The PHEV Paradox
Plug-in hybrids, a combination of two engine systems in one vehicle, are enjoying rising popularity both in demand – an annual doubling in the growth rate of registrations in Germany no less – and in manufacturers’ offerings. We predict that in the next few years there will be a significant absolute increase in PHEV vehicles. Why this is and whether this development is ecologically sustainable, how it is currently being promoted by the public and in the media, these are the topics we will address here.
On the demand side
The government offers tax incentives for vehicles which have an electrical operation (a halving of the benefit-in-kind). Furthermore, there is a significantly lower vehicle tax (approx. factor 51) as a result of the carbon footprint, as well as lower petrol consumption in test cycles. These are the obvious advantages to plug-in hybrids. At the same time, the customer can use a PHEV for emission-free travel, which for many also presents an argument in favour of purchasing. These advantages are offset by the higher purchase or leasing costs (up to 10%3) and no real variable cost advantage (comparing kWh and fuel costs) in comparison to diesel or petrol vehicles – good reasons to decide against a plug-in hybrid.
In addition, there are only about 20,000 public and semi-public charging stations – from energy companies, car parks and car-park operators, supermarkets and hotels – available throughout Germany. The federal government’s targeted goal of a million electric cars by 2020 would, however, require up to 70,000 public charging stations. A figure that is completely unrealistic at present – if the target is to hold up, we must expect a clear trend towards PHEVs, as this is the only way that the dependency on charging stations can be reduced while at the same time pursuing the desired goal.
On the supply side
The reduced offering of plug-in hybrids on the part of manufacturers was, in the past, an expression of the discrepancy described between the advantages and disadvantage of alternatives to petrol and diesel vehicles. This will change dramatically in future – the CO2 fleet thresholds will make it possible. PHEVs are the crucial, and at the same time the only way for German OEMs to significantly reduce their fleet averages. In addition to the CO2 consumption, which is already lower in test cycles4, all vehicles registered in 2020 with a CO2 value of <50 g/kmwill be doubly rated in the valuation of averages (1.66 in 2021 and 1.33 in 2022). Following the introduction of the WLTP, a “utility factor” will also apply for PHEVs; this factor represents the portion of journeys which are travelled electrically and has an impact on the average value of PHEVs, which are therefore emerging as more advantageous compared to internal combustion engines. The CO2 fleet average – stipulated individually for each OEM – is based on the average weight of the entire vehicle fleet. Accordingly, with a higher average weight, OEMs can prepare themselves for a higher permitted CO2 fleet average (weight increase of at least 10%2). This advantage of PHEV new registrations will not, however, pay off until the following year, as the weight average is calculated on the basis of the average of the previous 3 years.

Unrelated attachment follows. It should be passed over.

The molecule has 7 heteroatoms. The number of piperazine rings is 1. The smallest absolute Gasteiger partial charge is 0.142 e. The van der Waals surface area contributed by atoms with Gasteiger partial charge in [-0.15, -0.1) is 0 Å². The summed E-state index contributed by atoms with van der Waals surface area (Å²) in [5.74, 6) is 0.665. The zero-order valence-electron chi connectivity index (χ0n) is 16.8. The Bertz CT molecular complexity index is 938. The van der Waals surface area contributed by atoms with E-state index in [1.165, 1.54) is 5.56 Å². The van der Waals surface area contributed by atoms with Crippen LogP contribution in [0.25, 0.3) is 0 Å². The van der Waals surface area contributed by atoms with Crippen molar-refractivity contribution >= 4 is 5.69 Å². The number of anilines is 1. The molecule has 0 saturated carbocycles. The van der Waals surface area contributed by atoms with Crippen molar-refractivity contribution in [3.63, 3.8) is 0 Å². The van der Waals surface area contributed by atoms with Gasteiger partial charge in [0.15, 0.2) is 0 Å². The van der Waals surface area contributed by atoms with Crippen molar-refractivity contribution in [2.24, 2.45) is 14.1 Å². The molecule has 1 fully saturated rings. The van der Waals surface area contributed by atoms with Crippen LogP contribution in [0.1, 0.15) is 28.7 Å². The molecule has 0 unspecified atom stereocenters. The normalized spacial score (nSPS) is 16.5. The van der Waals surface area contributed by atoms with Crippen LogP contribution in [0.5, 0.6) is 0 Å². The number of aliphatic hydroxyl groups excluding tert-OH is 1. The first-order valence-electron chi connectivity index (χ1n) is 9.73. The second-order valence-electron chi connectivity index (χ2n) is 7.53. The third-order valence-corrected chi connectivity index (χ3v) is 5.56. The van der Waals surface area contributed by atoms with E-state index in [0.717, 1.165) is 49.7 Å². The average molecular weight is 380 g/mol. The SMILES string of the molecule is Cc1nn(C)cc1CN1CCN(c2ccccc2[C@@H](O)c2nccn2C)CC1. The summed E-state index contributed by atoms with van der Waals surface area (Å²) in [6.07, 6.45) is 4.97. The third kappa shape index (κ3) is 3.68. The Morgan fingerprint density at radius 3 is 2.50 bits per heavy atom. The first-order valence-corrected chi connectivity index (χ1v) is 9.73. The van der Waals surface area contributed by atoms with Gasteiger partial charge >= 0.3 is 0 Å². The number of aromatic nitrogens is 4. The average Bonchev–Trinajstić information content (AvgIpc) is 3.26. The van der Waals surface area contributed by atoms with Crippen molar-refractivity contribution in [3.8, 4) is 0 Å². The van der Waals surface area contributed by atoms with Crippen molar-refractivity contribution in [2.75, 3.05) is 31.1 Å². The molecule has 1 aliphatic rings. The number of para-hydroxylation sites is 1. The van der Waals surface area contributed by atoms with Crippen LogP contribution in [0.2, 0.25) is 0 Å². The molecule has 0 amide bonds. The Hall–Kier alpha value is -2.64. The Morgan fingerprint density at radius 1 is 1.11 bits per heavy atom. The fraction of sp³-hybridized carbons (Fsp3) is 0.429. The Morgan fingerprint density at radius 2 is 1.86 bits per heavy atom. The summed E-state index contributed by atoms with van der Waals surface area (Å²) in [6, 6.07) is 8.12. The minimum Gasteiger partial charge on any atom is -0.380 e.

A further advantage on the manufacturing side is that, in comparison to fully electrical vehicles, PHEV vehicles utilise the manufacturer’s engine factory to capacity. The capital investments made and production resources can continue to be used.
Moreover, the combined motor technologies offer leverage to be able to offer SUV models in larger numbers. SUVs have the advantage of offering more installation space for cells and thus facilitating an increased range (approx. 30%5). Consequently, SUVs will continue to remain attractive for purchasers and manufacturers and therefore no portfolio adjustment will be needed.
In many ways, the development of the automotive market in the direction of PHEVs is currently, subsidised or supported by the government, directly or indirectly. Having said that, with regard to the topic of sustainability, the PHEV is a sub-optimal solution. The carbon footprint of electrified motor technology is far worse along the supply chain that that of internal combustion engines and the PHEV not only combines two engine systems with each other, it also combines their carbon footprints: the bad of the petrol motor over the duration of the service life with the bad of the electrified engine in the supply chain – we call that the PHEV paradox.